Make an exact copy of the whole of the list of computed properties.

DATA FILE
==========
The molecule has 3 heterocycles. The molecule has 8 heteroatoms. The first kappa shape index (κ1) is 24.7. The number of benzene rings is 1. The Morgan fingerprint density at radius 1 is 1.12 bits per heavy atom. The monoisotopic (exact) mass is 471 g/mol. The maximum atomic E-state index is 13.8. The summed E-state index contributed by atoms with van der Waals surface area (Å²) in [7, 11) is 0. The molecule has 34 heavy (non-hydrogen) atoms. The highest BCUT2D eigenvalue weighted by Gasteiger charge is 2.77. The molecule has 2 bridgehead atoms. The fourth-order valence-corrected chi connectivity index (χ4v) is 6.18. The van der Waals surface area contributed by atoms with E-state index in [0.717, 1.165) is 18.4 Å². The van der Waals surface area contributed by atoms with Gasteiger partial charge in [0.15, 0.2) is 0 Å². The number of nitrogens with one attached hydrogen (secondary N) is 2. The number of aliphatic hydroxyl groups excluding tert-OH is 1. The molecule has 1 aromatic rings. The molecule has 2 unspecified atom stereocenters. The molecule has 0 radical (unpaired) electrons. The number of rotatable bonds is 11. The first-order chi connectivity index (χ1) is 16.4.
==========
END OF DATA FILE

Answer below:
The molecule has 3 heterocycles. The molecule has 8 heteroatoms. The first kappa shape index (κ1) is 24.7. The number of benzene rings is 1. The Morgan fingerprint density at radius 1 is 1.12 bits per heavy atom. The monoisotopic (exact) mass is 471 g/mol. The maximum atomic E-state index is 13.8. The summed E-state index contributed by atoms with van der Waals surface area (Å²) in [7, 11) is 0. The molecule has 34 heavy (non-hydrogen) atoms. The highest BCUT2D eigenvalue weighted by Gasteiger charge is 2.77. The molecule has 2 bridgehead atoms. The fourth-order valence-corrected chi connectivity index (χ4v) is 6.18. The van der Waals surface area contributed by atoms with E-state index in [0.717, 1.165) is 18.4 Å². The van der Waals surface area contributed by atoms with Gasteiger partial charge in [0.15, 0.2) is 0 Å². The number of nitrogens with one attached hydrogen (secondary N) is 2. The number of aliphatic hydroxyl groups excluding tert-OH is 1. The molecule has 1 aromatic rings. The molecule has 2 unspecified atom stereocenters. The molecule has 0 radical (unpaired) electrons. The number of rotatable bonds is 11. The first-order chi connectivity index (χ1) is 16.4.